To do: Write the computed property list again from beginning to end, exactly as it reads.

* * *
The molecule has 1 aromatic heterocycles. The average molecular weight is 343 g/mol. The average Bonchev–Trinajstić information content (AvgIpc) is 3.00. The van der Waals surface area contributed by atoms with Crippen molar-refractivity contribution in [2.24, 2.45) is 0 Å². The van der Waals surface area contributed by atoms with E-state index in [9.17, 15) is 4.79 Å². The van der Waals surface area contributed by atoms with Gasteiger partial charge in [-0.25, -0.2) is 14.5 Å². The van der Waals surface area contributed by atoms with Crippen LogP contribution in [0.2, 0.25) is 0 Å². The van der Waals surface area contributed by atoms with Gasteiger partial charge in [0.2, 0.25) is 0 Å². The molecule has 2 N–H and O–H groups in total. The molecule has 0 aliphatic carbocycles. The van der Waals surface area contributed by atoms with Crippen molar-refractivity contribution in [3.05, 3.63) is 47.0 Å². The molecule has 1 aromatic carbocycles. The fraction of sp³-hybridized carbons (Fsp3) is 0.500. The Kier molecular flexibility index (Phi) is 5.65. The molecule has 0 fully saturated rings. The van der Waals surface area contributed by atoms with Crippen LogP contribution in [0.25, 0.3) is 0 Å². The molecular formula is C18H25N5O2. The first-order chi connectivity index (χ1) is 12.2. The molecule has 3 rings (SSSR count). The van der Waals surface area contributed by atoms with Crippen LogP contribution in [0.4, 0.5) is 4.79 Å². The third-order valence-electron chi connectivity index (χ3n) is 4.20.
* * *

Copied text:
The molecule has 1 aromatic heterocycles. The average molecular weight is 343 g/mol. The average Bonchev–Trinajstić information content (AvgIpc) is 3.00. The van der Waals surface area contributed by atoms with Crippen molar-refractivity contribution in [2.24, 2.45) is 0 Å². The van der Waals surface area contributed by atoms with E-state index in [9.17, 15) is 4.79 Å². The van der Waals surface area contributed by atoms with Gasteiger partial charge in [-0.25, -0.2) is 14.5 Å². The van der Waals surface area contributed by atoms with Crippen LogP contribution in [0.2, 0.25) is 0 Å². The van der Waals surface area contributed by atoms with Gasteiger partial charge in [0.2, 0.25) is 0 Å². The molecule has 2 N–H and O–H groups in total. The molecule has 0 aliphatic carbocycles. The van der Waals surface area contributed by atoms with Crippen molar-refractivity contribution in [3.05, 3.63) is 47.0 Å². The molecule has 1 aromatic carbocycles. The fraction of sp³-hybridized carbons (Fsp3) is 0.500. The Kier molecular flexibility index (Phi) is 5.65. The molecule has 0 fully saturated rings. The van der Waals surface area contributed by atoms with Crippen LogP contribution in [0.25, 0.3) is 0 Å². The molecular formula is C18H25N5O2. The first-order chi connectivity index (χ1) is 12.2. The molecule has 3 rings (SSSR count). The van der Waals surface area contributed by atoms with Crippen LogP contribution in [0.4, 0.5) is 4.79 Å². The third-order valence-electron chi connectivity index (χ3n) is 4.20.